I'd be grateful if any Canadian speakers can tell me: in the context of an option in a computer dialog box/menu, which of the words "untick" vs "uncheck" is most commonly used (or are they used interchangeably)?

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    I'm in Australia and we would never say uncheck, only untick. You tick boxes here, not check them. – user11960 Aug 15 '11 at 5:17
  • "tick" to mean "check mark" has British origins. I can see why Australians would use it over check. – Sun Dec 18 '14 at 18:29
  • Just for context, the reason I'm here is Android Studio doesn't recognize both Untick and Uncheck. – Lalit Fauzdar Mar 30 '18 at 10:49

Uncheck is far more common. Anecdotally, I have rarely seen the word untick while I fairly regularly hear and use the word uncheck.

But, to demonstrate it better, do a google search for untick with Canadian location. It lists 16,200 results. By contrast, searching for uncheck with Canadian location returns 695,000 results.

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  • Clever use of Google search. – Kyle Sletten Aug 18 '11 at 22:08

Both would be understood. I would say uncheck is more common. Don't think I've ever heard "untick" used.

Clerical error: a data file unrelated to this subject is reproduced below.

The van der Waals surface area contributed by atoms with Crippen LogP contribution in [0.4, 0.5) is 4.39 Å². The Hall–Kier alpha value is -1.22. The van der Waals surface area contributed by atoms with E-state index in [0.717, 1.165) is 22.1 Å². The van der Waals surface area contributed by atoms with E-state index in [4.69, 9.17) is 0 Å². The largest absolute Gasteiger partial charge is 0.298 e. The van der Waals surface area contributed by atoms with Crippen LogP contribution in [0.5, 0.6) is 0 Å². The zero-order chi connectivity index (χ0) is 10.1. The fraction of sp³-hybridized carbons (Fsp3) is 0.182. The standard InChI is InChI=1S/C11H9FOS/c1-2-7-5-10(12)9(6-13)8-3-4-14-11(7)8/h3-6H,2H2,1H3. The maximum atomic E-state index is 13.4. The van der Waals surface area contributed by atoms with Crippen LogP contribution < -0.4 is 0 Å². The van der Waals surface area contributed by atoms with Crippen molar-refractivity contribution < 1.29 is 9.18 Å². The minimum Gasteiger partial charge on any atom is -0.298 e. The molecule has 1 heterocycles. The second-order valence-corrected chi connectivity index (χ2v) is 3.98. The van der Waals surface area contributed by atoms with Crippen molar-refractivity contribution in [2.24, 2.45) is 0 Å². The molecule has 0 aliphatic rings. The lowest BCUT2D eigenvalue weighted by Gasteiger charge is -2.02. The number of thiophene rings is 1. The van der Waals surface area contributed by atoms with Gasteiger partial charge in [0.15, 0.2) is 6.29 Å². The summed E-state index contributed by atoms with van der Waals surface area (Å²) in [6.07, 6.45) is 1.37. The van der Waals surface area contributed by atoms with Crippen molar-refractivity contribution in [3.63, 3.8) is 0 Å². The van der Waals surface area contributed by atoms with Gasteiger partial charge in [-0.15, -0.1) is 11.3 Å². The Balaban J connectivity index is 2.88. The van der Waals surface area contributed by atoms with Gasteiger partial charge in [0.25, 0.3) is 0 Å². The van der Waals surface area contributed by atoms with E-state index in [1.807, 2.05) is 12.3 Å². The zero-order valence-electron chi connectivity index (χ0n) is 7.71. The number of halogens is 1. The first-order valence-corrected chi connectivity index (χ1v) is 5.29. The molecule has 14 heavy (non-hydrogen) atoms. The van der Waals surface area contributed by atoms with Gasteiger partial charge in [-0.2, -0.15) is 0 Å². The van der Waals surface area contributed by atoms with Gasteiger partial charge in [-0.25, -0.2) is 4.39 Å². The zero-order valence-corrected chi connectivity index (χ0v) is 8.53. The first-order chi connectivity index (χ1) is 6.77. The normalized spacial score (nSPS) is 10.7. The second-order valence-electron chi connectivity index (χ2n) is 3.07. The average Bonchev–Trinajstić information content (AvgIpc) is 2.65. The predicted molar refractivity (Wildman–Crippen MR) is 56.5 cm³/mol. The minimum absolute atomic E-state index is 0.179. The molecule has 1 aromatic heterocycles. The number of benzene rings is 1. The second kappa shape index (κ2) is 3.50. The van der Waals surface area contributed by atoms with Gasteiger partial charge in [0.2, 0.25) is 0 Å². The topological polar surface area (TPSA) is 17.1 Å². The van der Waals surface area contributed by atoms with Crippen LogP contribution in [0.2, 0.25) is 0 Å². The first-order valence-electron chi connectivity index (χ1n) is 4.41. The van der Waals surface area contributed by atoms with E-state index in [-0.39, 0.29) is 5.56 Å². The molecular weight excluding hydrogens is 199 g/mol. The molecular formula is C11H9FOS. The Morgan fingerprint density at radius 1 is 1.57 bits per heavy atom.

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I am not Canadian, but I always use "untick" rather than "uncheck". It can be a bit annoying because most online dictionaries don't recognise it, despite it being in common use online.

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    Welcome to EL&U. Please note that this is not a discussion forum, but a Q&A site; while personal anecdotes are welcome, they should be relevant to answering the question at hand. For example, do you live in, or are you from Canada? Are there other examples, say from Canadian media or government websites, that would illustrate the usage? I encourage you to take the site tour and review the help center for additional guidance. – choster Nov 21 '17 at 20:09

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